Ukraine-born medical intern, Anastasia Osadchuk, has seen more of the world than most but she says it was the wealth of opportunities offered growing up in Australia and the momentum of a sporting career which led to her career start as one of QEII hospital’s new doctors.
As one of 10 interns to commence rotation at QEII Hospital this year, Anastasia immigrated from Ukraine to Croatia following the disintegration of the USSR, then to Australia at the age of 10.
“My family was seeking stability and Croatia was also recovering from the war so, when the opportunity presented itself, my father took the opportunity to immigrate to Australia by accepting a Water Polo contract in Brisbane,” she said.
The opportunities that Australia afforded meant that Anastasia and her family found stability within the existing Russian community and the sporting community that has supported much of their transition.
“I found a love for swimming which led to my scholarship with Somerville House and, subsequently, my love of science.
“The sport taught me about time management and mental resilience which was a turning point for me at the end of my high schooling.”
Studying at the Australian National University in Canberra, and working as a haematology and transfusion scientist at the Canberra Hospital, Anastasia became interested in research.
“My time in the lab highlighted the importance of working with doctors and allied health, solidifying my passion for teamwork within medicine”.
Anastasia got accepted into medical school at the University of Wollongong. During medical school, Anastasia undertook a research project focusing on concussion.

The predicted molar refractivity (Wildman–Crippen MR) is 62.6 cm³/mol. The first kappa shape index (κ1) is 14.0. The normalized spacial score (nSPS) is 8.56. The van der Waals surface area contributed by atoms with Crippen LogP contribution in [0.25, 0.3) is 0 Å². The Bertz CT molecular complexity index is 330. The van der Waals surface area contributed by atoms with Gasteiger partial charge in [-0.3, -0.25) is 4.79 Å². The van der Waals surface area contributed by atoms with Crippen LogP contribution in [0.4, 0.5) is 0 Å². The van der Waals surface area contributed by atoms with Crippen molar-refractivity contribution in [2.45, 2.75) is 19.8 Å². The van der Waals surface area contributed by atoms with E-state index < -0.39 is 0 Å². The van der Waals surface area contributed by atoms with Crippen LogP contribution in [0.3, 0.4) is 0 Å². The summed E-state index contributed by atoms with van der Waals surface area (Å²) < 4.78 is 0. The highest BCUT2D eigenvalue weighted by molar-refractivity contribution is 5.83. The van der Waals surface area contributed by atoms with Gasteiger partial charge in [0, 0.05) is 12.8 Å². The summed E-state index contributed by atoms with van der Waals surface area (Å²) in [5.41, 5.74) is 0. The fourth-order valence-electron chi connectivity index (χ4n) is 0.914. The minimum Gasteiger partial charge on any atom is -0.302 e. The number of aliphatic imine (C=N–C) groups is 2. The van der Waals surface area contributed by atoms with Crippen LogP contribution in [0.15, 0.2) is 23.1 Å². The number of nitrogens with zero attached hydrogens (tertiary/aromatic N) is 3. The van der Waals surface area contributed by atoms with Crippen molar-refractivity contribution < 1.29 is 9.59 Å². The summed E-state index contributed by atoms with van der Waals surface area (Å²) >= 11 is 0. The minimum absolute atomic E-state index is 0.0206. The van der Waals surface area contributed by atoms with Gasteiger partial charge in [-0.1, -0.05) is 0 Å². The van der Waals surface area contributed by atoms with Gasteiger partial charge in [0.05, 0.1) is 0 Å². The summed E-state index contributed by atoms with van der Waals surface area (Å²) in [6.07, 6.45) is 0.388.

“My research into concussion deepens my understanding of sport and really summed up the importance of a connection with the patient on the other end of research.”
“I wanted to translate what all of that science meant into words to help people at their time of need,” she said.
Fleeing from hardship into the multicultural nation that is Australia highlighted to Anastasia that people from a multitude of backgrounds may experience instilled barriers to accessing healthcare.
“As a junior doctor, being in a diverse community like QEII will enable me to help people with those barriers to stay healthy and get the best out of their life and their situation.
“My goal is to help others and give them their best possible life,” she said.
Anastasia already has a strong connection to the QEII community with her father working at the Queensland Academy of Sport just around the corner.
“I feel like I’m already part of the community. There are a lot of Russians in this area and this community is really special.
“As a part of the Metro South Language Badge Initiative, I am really looking forward to talking to patients in Russian to make them more comfortable during their hospital admission.
“Brisbane was a special part of the opportunities I was afforded in this new country, so I am looking forward to giving back to the community.”